Some constituents have been in touch to suggest the vote last week on New Clause 30 of the EU Withdrawal Bill signalled a weakening in the protection of animals. That is wrong, as Environment Secretary, the Rt. Hon. Michael Gove MP, has explained in a statement on the Government's position, saying:
"Voting against the amendment was not a vote against the idea that animals are sentient and feel pain - that is a misconception. Ministers explained on the floor of the house that this Government’s policies on animal welfare are driven by our recognition that animals are indeed sentient beings and we are acting energetically to reduce the risk of harm to animals – whether on farms or in the wild. The vote against New Clause 30 was the rejection of a faulty amendment, which would not have achieved its stated aims of providing appropriate protection for animals."
The full statement may be found here: https://www.gov.uk/government/news/environment-secretary-confirms-sentience-of-animals-will-continue-to-be-recognised-and-protections-strengthened-when-we-leave-the-eu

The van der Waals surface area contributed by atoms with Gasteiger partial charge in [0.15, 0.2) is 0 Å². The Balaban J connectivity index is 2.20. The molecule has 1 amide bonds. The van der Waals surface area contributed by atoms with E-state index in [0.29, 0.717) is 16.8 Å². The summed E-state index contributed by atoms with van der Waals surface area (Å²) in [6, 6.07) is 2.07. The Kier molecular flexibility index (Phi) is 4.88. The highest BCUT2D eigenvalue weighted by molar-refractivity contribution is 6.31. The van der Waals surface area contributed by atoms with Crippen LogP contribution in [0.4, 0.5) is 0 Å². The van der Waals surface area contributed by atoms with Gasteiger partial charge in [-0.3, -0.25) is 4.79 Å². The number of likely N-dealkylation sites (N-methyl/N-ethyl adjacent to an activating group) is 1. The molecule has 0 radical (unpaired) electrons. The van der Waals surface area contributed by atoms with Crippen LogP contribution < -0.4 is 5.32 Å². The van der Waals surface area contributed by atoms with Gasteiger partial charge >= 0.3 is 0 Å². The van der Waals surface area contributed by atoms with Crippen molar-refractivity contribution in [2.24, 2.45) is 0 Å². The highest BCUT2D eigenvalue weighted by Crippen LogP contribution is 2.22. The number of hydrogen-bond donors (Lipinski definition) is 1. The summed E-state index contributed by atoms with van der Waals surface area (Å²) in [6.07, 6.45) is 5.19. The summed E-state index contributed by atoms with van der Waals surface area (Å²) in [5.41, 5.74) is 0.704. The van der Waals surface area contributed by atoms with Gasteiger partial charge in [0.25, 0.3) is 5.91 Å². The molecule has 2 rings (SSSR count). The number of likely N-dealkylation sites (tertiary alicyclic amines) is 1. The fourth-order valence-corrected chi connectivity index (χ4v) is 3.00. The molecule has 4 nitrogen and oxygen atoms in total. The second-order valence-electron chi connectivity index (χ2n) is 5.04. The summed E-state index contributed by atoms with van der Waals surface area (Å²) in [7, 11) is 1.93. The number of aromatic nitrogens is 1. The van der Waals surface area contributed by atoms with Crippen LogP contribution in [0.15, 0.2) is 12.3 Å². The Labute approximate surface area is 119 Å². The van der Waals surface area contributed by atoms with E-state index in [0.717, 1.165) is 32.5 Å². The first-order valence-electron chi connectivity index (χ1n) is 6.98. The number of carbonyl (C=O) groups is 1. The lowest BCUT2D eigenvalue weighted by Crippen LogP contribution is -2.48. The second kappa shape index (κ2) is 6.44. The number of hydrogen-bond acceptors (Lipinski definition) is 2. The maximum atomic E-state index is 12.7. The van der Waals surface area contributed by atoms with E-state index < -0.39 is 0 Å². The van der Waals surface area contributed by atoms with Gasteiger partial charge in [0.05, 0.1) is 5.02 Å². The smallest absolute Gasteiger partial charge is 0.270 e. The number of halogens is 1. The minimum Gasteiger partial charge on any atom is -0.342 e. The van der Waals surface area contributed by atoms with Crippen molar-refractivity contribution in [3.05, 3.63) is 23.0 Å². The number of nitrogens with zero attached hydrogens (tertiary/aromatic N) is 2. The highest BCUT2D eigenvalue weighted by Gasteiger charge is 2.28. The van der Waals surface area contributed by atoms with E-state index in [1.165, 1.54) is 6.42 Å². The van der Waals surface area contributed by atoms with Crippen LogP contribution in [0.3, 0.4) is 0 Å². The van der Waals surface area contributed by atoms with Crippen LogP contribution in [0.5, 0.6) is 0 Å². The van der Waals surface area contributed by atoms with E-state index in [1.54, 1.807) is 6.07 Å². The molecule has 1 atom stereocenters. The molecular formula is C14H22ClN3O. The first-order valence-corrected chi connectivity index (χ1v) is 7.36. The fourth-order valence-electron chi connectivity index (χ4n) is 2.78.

I am proud that the UK was the first country in the world to implement laws protecting animals. The Government has publicly stated the self-evident fact that animals are living, sentient beings, and I share its continuing commitment to the highest standards of animal welfare once we have left the EU.
The EU (Withdrawal) Bill will convert the existing body of direct EU animal welfare laws to become UK laws. Most of these EU laws relate to farmed animals and many were passed after Article 13 of the Treaty on the Functioning of the European Union (TFEU) came into effect.
Based on the Animal Welfare Act the Animal Protection Index, maintained by World Animal Protection, rates the UK's formal recognition of animal sentience as grade A. Other Lisbon Treaty signatories such as France, Italy and Spain do not enjoy this rating, having each received grade C.
Article 13 of the TFEU created a qualified obligation on the EU and Member States "to have full regard to the welfare of animals [as they are sentient beings]" when formulating and implementing EU law. The Government has said that it will consider how the 'animal sentience' principle of Article 13 might be explicitly reflected in the UK when we leave the EU.
I therefore believe that existing UK legislation, which provides necessary and appropriate protection for animals in this country, will not be weakened when we leave the EU.